Comparatively few have been called to suffer the loss of all things on account of Christ. In this category the apostle holds a place of pre-eminence. But down through the centuries and up to the present time there are those who in this matter are following in the footsteps of the apostle. Many in other lands have been put out of their homes and been treated as strangers by their families because of confessing Christ as Lord. The excellency of the knowledge of Christ Jesus their Lord has sustained them and great will be their reward in a coming day.
2. “For to me to live is Christ, and to die is gain”, 1
. 21. The Preacher in Ecclesiastes did not and could not view death in that way. His interests and treasures were on earth and therefore he hated death because it would remove him from the scene where these things were. The man who would inherit his wealth might be a fool who would squander it all, being totally devoid of that mental ability to make good use of it. Again he might die at a time and place where a pompous funeral could not be arranged which would be an awful calamity! Perhaps the greatest tragedy of all was that in six months or more the Preacher and his wisdom would be completely forgotten. There would be no statue erected in his honour.
How different was Paul’s view of things. He gloried in the fact that death would bring him immeasurable gain. To be absent from the body meant to be present with the Lord. Neither was he anxious about the stewardship of the truth which had been committed to him. This he had committed to the Lord and he was certain that the Lord would preserve the truth until that day. As the Lord had committed His own to the Father in John 17, so the apostle had committed the “good deposit” to the Lord Himself. Consequently he was happy to bid farewell to his labours and toils. Death would be gain to him because to him to live was Christ. This was life with a capital L, life at its summit.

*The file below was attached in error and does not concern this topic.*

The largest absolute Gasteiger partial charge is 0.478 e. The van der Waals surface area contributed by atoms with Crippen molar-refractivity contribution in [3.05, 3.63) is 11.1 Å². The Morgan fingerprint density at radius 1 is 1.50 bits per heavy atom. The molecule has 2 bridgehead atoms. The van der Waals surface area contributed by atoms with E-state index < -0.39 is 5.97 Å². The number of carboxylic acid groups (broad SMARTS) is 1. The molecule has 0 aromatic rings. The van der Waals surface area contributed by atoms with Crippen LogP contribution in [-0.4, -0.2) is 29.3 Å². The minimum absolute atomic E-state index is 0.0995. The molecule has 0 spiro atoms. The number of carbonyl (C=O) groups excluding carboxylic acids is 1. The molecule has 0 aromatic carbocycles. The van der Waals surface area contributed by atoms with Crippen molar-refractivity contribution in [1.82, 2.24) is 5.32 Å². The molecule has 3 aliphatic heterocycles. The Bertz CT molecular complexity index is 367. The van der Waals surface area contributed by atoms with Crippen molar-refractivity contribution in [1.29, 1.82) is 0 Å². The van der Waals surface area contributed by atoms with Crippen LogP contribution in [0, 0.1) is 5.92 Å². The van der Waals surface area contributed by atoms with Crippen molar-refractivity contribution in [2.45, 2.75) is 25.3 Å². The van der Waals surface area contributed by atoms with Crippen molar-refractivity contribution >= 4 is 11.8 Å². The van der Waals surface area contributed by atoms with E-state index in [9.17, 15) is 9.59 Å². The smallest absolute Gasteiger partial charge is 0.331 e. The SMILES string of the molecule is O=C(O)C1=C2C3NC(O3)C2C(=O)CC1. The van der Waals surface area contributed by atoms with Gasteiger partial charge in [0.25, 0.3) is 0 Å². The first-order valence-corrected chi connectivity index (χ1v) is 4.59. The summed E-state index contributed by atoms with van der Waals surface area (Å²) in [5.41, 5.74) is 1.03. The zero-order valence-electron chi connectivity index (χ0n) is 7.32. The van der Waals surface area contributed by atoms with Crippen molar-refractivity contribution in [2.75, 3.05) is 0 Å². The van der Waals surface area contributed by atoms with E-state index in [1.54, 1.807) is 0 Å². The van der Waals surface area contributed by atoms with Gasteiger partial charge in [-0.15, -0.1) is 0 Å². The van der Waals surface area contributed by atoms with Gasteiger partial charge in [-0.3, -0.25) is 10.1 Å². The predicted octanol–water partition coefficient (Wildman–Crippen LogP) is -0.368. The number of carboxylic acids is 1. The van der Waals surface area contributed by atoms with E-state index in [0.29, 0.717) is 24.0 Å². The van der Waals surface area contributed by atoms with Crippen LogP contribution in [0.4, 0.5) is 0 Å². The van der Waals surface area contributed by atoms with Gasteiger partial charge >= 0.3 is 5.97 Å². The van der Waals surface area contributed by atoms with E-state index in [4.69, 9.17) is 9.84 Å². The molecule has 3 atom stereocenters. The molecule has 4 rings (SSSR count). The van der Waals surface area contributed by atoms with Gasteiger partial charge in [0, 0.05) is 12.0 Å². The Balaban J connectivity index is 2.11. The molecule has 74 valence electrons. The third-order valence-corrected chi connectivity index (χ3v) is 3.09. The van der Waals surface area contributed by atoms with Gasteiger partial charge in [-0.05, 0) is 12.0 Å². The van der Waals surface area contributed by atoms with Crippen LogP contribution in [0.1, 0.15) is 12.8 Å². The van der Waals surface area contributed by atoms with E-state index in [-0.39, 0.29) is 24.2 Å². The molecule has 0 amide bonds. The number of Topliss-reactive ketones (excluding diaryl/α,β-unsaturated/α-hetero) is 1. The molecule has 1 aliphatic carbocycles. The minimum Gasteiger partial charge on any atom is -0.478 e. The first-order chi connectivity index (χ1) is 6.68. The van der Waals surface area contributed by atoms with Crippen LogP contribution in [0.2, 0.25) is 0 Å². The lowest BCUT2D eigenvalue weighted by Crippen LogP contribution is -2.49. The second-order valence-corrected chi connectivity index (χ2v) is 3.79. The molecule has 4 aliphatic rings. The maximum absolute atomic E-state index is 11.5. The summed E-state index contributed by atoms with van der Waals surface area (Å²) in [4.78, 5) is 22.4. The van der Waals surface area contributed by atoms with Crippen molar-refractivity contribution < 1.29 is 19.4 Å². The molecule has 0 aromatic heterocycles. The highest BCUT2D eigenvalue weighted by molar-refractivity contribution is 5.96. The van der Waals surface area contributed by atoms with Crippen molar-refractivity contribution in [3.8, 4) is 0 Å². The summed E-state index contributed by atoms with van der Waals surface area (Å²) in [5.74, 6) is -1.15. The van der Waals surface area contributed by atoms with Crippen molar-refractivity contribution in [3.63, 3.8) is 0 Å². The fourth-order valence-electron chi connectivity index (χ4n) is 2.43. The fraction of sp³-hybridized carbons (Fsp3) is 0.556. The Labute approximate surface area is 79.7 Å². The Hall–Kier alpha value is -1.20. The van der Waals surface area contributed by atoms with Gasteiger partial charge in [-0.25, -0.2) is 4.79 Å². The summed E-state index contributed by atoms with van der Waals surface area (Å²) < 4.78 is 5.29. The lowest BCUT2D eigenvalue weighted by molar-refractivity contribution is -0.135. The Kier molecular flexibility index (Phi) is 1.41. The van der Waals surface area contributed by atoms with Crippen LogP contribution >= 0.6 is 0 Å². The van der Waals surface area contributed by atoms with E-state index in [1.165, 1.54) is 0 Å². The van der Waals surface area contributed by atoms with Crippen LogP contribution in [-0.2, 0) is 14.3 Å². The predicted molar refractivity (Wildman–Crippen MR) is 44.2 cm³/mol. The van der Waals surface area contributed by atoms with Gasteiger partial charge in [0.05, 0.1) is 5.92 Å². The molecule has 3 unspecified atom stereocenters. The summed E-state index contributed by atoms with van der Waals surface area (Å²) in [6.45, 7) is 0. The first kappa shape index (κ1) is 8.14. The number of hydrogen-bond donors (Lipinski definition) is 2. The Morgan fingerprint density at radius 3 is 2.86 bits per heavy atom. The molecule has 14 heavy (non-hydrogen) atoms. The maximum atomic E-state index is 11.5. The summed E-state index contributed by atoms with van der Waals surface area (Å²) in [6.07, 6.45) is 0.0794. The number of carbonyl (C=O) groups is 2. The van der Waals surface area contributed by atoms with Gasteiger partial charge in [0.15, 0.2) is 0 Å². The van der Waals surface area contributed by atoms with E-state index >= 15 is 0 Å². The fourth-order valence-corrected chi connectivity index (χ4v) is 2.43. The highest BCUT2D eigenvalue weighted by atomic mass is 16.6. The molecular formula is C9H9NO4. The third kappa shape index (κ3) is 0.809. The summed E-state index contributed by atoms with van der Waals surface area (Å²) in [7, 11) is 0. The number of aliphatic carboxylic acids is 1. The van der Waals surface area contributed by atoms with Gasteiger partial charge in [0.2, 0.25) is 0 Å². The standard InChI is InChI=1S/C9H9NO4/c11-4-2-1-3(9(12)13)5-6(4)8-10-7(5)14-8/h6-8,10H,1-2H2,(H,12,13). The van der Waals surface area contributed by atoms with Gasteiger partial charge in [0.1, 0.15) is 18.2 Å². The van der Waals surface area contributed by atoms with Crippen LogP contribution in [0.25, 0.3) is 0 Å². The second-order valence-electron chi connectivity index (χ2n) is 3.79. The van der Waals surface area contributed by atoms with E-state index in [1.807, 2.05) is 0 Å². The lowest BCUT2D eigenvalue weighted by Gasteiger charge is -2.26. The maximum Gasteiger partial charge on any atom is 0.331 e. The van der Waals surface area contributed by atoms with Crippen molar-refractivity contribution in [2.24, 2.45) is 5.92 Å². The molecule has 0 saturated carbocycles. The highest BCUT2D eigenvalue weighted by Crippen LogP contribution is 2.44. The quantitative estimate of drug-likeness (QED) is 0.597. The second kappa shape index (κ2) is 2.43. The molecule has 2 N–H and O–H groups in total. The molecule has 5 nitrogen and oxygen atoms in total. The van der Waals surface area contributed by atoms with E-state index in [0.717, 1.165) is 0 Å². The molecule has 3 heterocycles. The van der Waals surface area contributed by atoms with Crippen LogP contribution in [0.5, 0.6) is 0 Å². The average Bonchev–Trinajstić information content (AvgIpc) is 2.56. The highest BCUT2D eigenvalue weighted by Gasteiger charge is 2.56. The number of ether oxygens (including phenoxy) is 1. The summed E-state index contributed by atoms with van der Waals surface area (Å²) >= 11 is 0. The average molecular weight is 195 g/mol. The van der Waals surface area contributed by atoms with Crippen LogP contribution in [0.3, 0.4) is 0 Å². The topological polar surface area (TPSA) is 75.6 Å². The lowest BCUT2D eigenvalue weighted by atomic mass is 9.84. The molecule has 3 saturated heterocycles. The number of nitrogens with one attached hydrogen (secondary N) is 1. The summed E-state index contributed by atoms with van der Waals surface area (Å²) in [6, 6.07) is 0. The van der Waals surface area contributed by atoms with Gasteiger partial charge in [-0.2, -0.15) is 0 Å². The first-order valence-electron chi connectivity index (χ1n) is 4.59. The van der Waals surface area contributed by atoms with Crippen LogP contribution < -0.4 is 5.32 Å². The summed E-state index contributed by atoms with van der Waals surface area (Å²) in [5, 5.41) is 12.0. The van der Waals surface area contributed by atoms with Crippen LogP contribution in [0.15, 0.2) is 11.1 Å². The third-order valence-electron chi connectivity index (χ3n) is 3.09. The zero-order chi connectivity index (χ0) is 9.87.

3. “That I may win Christ”,
3. 8 (that I may gain Christ, R.V.). In his letter to the Corinthians Paul uses this word of winning others for the Lord. He that winneth souls is wise, he must exercise wisdom. Hence Paul was prepared to subordinate his personal rights and liberties in order to gain some. In Matthew 18. 15 the Lord gave instruction on gaining a brother who had trespassed, winning his confidence and affection once again. This is not always possible, for the contentions of a brother who has been offended are like the bars of a castle and often the cause of the estrangement may not be easily removed. But any obstacle in winning the Lord’s favour must be in the believer. In the Philippian Epistle, therefore, Paul speaks of counting all things as refuse that he might win or gain Christ. He was anxious to win the good-will, the favour and the “well done” of his Lord, and he would leave no stone unturned in order to attain this. To him nothing was comparable in value to the prize of the high calling. He pursued this goal with the same zeal as he had manifested in his unconverted days when he persecuted the church. He uses the same word for both: I persecuted, I follow after, I press on. He was untiring in his devotion and in his determination to win or to gain the “well done” of his Lord. His exercises and experience have been recorded for our admonition and example.